Given the response from our look at Hawaiian noir I’d like to turn the inkjockey® summer spotlight on to another seemingly idyllic playground.  It’s a location synonymous with palm trees and sunshine and in keeping with our theme of looking at the dark underbelly of exotic holiday locations it would be crime not to include Miami.

On the surface Miami is straight out of central casting. Sun, sea and sand stretch as far as the eye can see and the sheer glamour of the place is obvious.  Yet what lies beneath the surface is often of more interest.  Miami’s history is the history of the American city.  A seminal moment in that history came in 1979 when Arthur McDuffie was pursued on motorbikes by police after having made a rude gesture towards them.  Some of the chasing officers later claimed McDuffie crashed his motorbike and died, but one broke ranks and testified McDuffie had survived the crash only for the police to catch him, remove his helmet and beat him to death.  They then, it was alleged, called an ambulance and stuck to their accident story. Despite the testimony the officers were acquitted.  When the resulting riots ended three days later nearly 900 people had been arrested, 18 people had been killed and over $100 million of property damage had been caused. As a backdrop that’s a surreal confection. I’d offer the ongoing situation in Ferguson, Missouri as a modern day parallel.

Throughout the 1980’s Miami was one of the country’s largest receivers of South American drugs, a trade which brought billions of dollars into the city. The money was quickly cleaned but the evidence of its impact was clear. The city was dripping with money, fast cars, luxury developments, hotels and nightclubs.  It was also dripping with gangsters and violent crime. This was the Miami of Miami Vice. A city where law enforcement was futile. In the 1980’s 20% of all the unreported, i.e. under the table, income in the US came from Miami-Dade County. That means that less than 1% of the total population of the entire US generated 20% of its dirty money.  That had to be a story worth telling and it’s not a surprise that novelists, film, television and documentary makers have plundered the city’s history in the pursuit of story telling. It’s also the reason that the Miami Vice characters of James “Sonny” Crockett and Ricardo ” Rico” Tubbs, played by Don Johnson and Philip Michael Thomas respectively, worked for the Miami-Dade police department and not the city of Miami.  A small thing creatively, but a huge thing in terms of portraying the reality of 1980s Miami.   What looked glittery on the surface was loaded with meaning underneath.

When Miami Vice exploded on to television screens in 1984 it had an instant impact.  It broke with every possible tradition, and set new boundaries for police procedural television drama.  It was the first television show to use stereophonic sound and the soundtrack was instantly a part of the show’s appeal. The cinematic quality of shows like True Detective and American Horror Story are following a trail that was first blazed by Miami Vice. If you’ve seen the sequence where Sonny Crockett cruises the wide boulevards of the city in a black Ferrari Daytona you’ll be able to hear the iconic overlay of In The Air Tonight by Phil Collins. This was stuff straight out of the cinema and television had never seen anything like it. For five series and over 100 shows Miami Vice set the bar impossibly high. Each episode cost over $1 million to make and it changed the face of television completely. It’s main actors  became A-list stars and Don Johnson was arguably the face of the Reagan era. His portrayal of Sonny Crockett, an undercover detective who lived on a houseboat with a pet crocodile named Elvis is what I think of when I remember the 1980s. Designer stubble, suits with t-shirts, suits with the sleeves rolled back, fast cars and loud music. The show launched the careers of dozens of jobbing actors like Stanley Tucci, Liam Neeson, Bruce Willis, Laurence Fishbourne and Michael Madsen and it brilliantly captured the American dream as it was at that time. It was the last hurrah for an era dominated by fashion and ostentatious wealth. The show was given a big screen outing in 2006 when executive producer Michael Mann cast Colin Farrell and Jamie Foxx as Crockett and Tubbs. The film version was grittier but it stuck rigidly to the show’s roots.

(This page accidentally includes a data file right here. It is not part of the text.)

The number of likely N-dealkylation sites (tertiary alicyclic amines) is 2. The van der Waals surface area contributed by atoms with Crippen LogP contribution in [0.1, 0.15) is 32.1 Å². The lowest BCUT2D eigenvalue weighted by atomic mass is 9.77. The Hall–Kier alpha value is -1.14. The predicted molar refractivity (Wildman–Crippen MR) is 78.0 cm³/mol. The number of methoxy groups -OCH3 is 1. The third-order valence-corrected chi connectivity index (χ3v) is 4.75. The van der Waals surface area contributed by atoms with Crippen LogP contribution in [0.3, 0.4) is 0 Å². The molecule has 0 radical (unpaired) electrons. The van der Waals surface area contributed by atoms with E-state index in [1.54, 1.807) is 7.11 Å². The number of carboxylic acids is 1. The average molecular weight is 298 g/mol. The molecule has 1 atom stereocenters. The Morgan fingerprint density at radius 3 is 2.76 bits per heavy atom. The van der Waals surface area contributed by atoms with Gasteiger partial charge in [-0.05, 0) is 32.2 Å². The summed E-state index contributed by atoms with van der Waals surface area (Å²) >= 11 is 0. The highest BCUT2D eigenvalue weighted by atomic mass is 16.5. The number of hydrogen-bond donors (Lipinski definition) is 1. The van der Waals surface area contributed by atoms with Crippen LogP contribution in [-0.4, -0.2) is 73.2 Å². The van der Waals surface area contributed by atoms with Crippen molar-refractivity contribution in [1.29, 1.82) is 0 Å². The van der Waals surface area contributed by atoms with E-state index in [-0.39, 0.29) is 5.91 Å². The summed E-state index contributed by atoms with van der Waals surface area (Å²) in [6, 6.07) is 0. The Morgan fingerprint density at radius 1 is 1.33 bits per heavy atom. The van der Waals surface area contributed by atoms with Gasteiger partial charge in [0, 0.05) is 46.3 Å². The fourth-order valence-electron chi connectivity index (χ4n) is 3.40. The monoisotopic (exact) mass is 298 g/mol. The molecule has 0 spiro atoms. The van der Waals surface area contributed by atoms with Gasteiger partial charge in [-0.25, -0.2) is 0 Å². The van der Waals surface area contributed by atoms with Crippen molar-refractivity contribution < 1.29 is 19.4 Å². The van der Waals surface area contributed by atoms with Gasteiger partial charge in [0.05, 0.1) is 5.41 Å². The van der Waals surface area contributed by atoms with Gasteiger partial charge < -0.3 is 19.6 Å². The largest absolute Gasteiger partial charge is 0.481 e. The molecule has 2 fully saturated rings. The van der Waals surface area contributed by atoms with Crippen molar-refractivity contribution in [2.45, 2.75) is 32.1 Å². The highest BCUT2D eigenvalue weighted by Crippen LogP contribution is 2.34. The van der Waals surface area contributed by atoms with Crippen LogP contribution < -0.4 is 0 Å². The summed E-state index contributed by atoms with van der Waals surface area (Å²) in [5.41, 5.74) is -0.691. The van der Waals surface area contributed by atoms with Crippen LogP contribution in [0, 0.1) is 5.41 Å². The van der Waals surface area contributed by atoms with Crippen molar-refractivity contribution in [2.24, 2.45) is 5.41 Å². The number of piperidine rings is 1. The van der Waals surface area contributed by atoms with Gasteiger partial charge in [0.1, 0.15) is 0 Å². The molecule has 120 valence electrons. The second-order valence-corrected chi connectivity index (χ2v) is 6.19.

Cocaine Cowboy, Miami Blues and Scarface are all excellent representations of the city at that time in documentary, novel and film format but for me Miami is Miami Vice.  If you’re interested one of the cars used in the show is about to go on sale.  A white 1986 Ferrari Testarossa.  It’s been in storage since 1989.  Estimates haven’t been set yet, but I’d be surprised if it doesn’t reach at least $2 million.

Oh yes, the title of this post…well for decades it was rumoured that this was the logline the producers used when pitching the idea of the show to executives.  Sadly it isn’t true. I hate that.  Do yourself a favour and find the opening credits on YouTube.  You’ll get Jan Hammer’s outstanding theme tune, flamingos, sun, surf, bikinis, Sonny Crockett, Rico Tubbs, a white Ferrari Testarossa and a big dose of 1980’s Miami.

I reckon it’s ripe for a reboot. How fabulous would that be?

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